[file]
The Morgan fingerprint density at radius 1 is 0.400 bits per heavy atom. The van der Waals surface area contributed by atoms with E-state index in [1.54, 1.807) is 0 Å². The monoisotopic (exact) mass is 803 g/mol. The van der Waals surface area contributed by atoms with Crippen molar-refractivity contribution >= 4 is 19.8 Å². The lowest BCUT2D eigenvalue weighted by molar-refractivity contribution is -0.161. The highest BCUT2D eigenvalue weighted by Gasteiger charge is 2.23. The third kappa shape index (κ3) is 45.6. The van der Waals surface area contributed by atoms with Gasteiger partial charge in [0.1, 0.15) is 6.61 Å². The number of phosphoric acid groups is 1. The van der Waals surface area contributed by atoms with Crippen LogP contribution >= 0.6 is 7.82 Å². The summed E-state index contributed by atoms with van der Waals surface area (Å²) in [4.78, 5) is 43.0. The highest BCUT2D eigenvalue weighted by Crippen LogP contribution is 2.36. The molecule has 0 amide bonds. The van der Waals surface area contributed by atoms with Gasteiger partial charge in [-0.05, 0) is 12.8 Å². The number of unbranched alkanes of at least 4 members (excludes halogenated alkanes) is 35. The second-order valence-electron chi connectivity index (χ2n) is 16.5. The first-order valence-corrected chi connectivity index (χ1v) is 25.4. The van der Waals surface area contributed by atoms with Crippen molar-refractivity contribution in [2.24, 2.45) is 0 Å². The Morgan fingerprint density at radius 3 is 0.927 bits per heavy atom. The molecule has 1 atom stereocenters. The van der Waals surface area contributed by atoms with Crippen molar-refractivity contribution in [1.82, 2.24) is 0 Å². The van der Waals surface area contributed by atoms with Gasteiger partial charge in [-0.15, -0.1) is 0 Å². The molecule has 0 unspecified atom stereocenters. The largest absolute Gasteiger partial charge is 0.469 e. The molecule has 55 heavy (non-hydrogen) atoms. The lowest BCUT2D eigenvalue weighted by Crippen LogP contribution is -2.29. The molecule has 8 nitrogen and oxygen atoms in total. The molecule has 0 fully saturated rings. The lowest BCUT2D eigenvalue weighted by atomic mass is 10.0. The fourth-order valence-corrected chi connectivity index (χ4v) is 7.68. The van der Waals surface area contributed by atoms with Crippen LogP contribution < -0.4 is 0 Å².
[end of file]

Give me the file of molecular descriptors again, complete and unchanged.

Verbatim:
The Morgan fingerprint density at radius 1 is 0.400 bits per heavy atom. The van der Waals surface area contributed by atoms with E-state index in [1.54, 1.807) is 0 Å². The monoisotopic (exact) mass is 803 g/mol. The van der Waals surface area contributed by atoms with Crippen molar-refractivity contribution >= 4 is 19.8 Å². The lowest BCUT2D eigenvalue weighted by molar-refractivity contribution is -0.161. The highest BCUT2D eigenvalue weighted by Gasteiger charge is 2.23. The third kappa shape index (κ3) is 45.6. The van der Waals surface area contributed by atoms with Gasteiger partial charge in [0.1, 0.15) is 6.61 Å². The number of phosphoric acid groups is 1. The van der Waals surface area contributed by atoms with Crippen LogP contribution >= 0.6 is 7.82 Å². The summed E-state index contributed by atoms with van der Waals surface area (Å²) in [4.78, 5) is 43.0. The highest BCUT2D eigenvalue weighted by Crippen LogP contribution is 2.36. The molecule has 0 amide bonds. The van der Waals surface area contributed by atoms with Gasteiger partial charge in [-0.05, 0) is 12.8 Å². The number of unbranched alkanes of at least 4 members (excludes halogenated alkanes) is 35. The second-order valence-electron chi connectivity index (χ2n) is 16.5. The first-order valence-corrected chi connectivity index (χ1v) is 25.4. The van der Waals surface area contributed by atoms with Crippen molar-refractivity contribution in [2.24, 2.45) is 0 Å². The Morgan fingerprint density at radius 3 is 0.927 bits per heavy atom. The molecule has 1 atom stereocenters. The van der Waals surface area contributed by atoms with Crippen molar-refractivity contribution in [1.82, 2.24) is 0 Å². The van der Waals surface area contributed by atoms with Gasteiger partial charge in [-0.15, -0.1) is 0 Å². The molecule has 0 unspecified atom stereocenters. The largest absolute Gasteiger partial charge is 0.469 e. The molecule has 55 heavy (non-hydrogen) atoms. The lowest BCUT2D eigenvalue weighted by Crippen LogP contribution is -2.29. The molecule has 8 nitrogen and oxygen atoms in total. The molecule has 0 fully saturated rings. The lowest BCUT2D eigenvalue weighted by atomic mass is 10.0. The fourth-order valence-corrected chi connectivity index (χ4v) is 7.68. The van der Waals surface area contributed by atoms with Crippen LogP contribution < -0.4 is 0 Å².